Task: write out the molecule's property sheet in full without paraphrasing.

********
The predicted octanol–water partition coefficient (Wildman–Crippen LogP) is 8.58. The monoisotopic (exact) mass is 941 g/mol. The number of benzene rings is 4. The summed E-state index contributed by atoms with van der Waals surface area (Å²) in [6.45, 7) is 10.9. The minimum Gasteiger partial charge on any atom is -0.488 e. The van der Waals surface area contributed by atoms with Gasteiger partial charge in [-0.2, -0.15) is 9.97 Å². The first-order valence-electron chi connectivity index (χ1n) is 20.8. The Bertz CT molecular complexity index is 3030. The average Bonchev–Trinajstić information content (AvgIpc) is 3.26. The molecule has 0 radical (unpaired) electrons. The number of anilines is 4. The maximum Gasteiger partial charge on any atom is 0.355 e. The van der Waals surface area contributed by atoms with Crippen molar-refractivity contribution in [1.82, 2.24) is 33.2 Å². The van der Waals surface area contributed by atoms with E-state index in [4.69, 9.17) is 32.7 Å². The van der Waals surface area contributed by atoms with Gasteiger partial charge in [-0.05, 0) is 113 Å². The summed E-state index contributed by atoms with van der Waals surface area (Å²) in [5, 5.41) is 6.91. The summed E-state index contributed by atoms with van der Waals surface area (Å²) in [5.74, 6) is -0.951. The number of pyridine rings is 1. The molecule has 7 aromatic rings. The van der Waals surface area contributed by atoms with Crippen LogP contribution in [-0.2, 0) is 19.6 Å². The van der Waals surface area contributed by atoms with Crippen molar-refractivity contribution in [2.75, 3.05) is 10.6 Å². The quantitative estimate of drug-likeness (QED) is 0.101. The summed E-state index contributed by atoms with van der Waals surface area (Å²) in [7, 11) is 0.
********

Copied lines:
The predicted octanol–water partition coefficient (Wildman–Crippen LogP) is 8.58. The monoisotopic (exact) mass is 941 g/mol. The number of benzene rings is 4. The summed E-state index contributed by atoms with van der Waals surface area (Å²) in [6.45, 7) is 10.9. The minimum Gasteiger partial charge on any atom is -0.488 e. The van der Waals surface area contributed by atoms with Gasteiger partial charge in [-0.2, -0.15) is 9.97 Å². The first-order valence-electron chi connectivity index (χ1n) is 20.8. The Bertz CT molecular complexity index is 3030. The average Bonchev–Trinajstić information content (AvgIpc) is 3.26. The molecule has 0 radical (unpaired) electrons. The number of anilines is 4. The maximum Gasteiger partial charge on any atom is 0.355 e. The van der Waals surface area contributed by atoms with Crippen molar-refractivity contribution in [1.82, 2.24) is 33.2 Å². The van der Waals surface area contributed by atoms with E-state index in [4.69, 9.17) is 32.7 Å². The van der Waals surface area contributed by atoms with Gasteiger partial charge in [-0.05, 0) is 113 Å². The summed E-state index contributed by atoms with van der Waals surface area (Å²) in [5, 5.41) is 6.91. The summed E-state index contributed by atoms with van der Waals surface area (Å²) in [5.74, 6) is -0.951. The number of pyridine rings is 1. The molecule has 7 aromatic rings. The van der Waals surface area contributed by atoms with Crippen LogP contribution in [-0.2, 0) is 19.6 Å². The van der Waals surface area contributed by atoms with Crippen molar-refractivity contribution in [2.75, 3.05) is 10.6 Å². The quantitative estimate of drug-likeness (QED) is 0.101. The summed E-state index contributed by atoms with van der Waals surface area (Å²) in [7, 11) is 0.